Fantasy Court: The Case Against Calvin Ridley in 2020
Let me start by pointing out that Calvin Ridley is a good football player and a good wide receiver. I’d be happy to have him on any of my fantasy football rosters. His future is bright and he deserves most of the hype he’s getting in the dynasty community.
However as we near redraft season, I feel it’s my civic duty to slow down the Ridley hype train. The arguments I’ll layout are intended to give you pause if you consider drafting Ridley anywhere before round five in 2020.
Ridley’s 2019 Season
Ridley had a fine fantasy performance in 2019, finishing as the WR23 on the season. It was, however, actually down a few spots from his WR20 finish as a rookie in 2018. Granted, his rookie season was carried by his ten receiving touchdowns and he only played 13 games in 2019, but that fact remains that Ridley produced more fantasy points in 2018 than he did in 2019.
Let’s take a closer look at his 2019 season. Over the first nine games of the season, Ridley was a good receiver, but he wasn’t putting up eye-popping stats.
|16 Game Pace||100||64||7||164.8|
That nine-game sample size even includes two games without Mohamed Sanu, who was traded away after Week 7. In the ninth game of the season, however, Austin Hooper went down with a knee injury. From that point on, Ridley exploded. Take a look at the numbers he put up in the four games after Hooper went down, but before Ridley himself suffered a season-ending abdominal injury.
|16 Game Pace||148||108||12||289.6|
It’s a small sample size during a time that Hooper was injured, but it’s this late-season burst that stuck with fantasy managers and has him skyrocketing up draft boards this summer.
Expectations for 2020
Before I dive headfirst into my objections to the Ridley hype train, take a minute to peruse Ryan Weisse’s recent article exploring what could go wrong for Ridley in 2020. He touches on a few pieces of evidence, namely Matt Ryan’s history of yo-yoing fantasy seasons and the sub-par numbers for wide receiver twos in Dirk Koetter offenses. I submit these facts as evidence, but won’t rehash them here.
Let me begin with the most obvious argument. Barring an injury to Julio Jones, Ridley has nearly zero percent chance to become the number one target on his own team. I’m sure even my opposition and the most ardent Ridley truthers would agree with that sentiment.
I can provide evidence that he may not even be the number two option on his own team. As referenced earlier, Ridley and Austin Hooper were both healthy, fulltime players through Week 10 last season. During those nine games, over half of a full season, Hooper was out-targeting Ridley. Had they played a full season at that nine-game pace Hooper would have compiled 119 targets, 19 more than the 100 Ridley was on pace to see.
While Hooper has moved on to Cleveland, his replacement Hayden Hurst should be an even bigger threat to Ridley’s target share. Atlanta went out of their way to trade for Hurst before the ink was even dry on Hooper’s contract with the Browns. Matt Ryan recently praised Hurst’s speed and athleticism, calling him “a matchup problem” for defenses. Ryan’s praise makes sense; Hurst is faster and taller than Hooper at the same weight. He needs to be considered a legitimate contender for the number two pass-catching role in Atlanta.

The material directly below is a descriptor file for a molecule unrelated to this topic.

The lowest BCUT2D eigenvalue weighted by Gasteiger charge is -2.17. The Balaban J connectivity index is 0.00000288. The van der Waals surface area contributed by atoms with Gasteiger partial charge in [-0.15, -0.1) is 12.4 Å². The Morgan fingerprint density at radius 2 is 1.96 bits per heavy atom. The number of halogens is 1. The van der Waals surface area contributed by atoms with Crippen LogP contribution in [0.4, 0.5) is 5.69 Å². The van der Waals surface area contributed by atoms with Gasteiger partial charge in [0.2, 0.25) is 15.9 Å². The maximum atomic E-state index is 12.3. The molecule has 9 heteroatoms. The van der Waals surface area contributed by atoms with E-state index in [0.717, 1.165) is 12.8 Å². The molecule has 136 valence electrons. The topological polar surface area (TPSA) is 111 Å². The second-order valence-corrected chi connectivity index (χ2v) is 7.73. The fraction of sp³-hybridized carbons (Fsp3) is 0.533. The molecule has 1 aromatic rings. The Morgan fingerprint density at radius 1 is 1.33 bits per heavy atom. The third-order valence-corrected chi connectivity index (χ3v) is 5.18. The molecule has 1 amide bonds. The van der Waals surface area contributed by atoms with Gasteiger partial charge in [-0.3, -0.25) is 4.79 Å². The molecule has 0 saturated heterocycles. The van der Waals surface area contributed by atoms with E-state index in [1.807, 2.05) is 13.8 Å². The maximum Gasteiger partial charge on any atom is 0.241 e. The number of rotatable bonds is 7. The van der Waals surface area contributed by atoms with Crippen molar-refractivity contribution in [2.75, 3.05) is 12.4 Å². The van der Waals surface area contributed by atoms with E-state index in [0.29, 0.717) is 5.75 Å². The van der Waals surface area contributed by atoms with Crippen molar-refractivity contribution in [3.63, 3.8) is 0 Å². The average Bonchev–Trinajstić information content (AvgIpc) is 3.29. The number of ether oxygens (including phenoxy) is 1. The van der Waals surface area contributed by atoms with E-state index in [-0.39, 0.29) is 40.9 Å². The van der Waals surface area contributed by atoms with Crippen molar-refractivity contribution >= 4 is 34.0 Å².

Scoring touchdowns is a good thing, and Calvin Ridley has scored a lot of them so far in his career. In fact, it can be argued that he’s scored them at an unsustainable rate. I recently declared that D.J. Moore could be fantasy football’s top WR in 2020, in part due to his likely positive touchdown regression. Moore has produced one touchdown for every 327 receiving yards in his career, practically the definition of a statistical aberration. Ridley is on the other end of the outlier spectrum, scoring one touchdown for every 99 receiving yards so far in his career. Even the most optimistic Ridley supporter wouldn’t project him to maintain that rate into 2020.
Assuming Atlanta continues to be a high-powered offense, which I believe they will be, where will all those touchdowns go? Sure, Julio and Hurst could see a fair share, but I’d argue that Todd Gurley could be the top threat to Ridley’s touchdown share. Gurley has been a touchdown machine, finding the endzone an average of 14 times per season for his career. He’s only failed to hit double-digit touchdowns once in his five-year career. Atlanta doesn’t have a history of racking up rushing scores, but they’ve also never had Gurley in the backfield.
I could go on and on. I could mention that even the oft-forgotten Russell Gage could have a bigger role than most are projecting. I could mention that the wide receiver fantasy landscape is saturated with young, talented wideouts that are ready to break out. It may be as deep as we’ve ever seen it.
But I’ll leave it at this:
We all want to find this year’s version of the 2019 Chris Godwin breakout, but the truth is those kinds of massive breakouts are rare. Calvin Ridley is a good football player, but he’s rapidly becoming overpriced. If this continues throughout the summer, there will be a lot of disappointed fantasy managers come winter.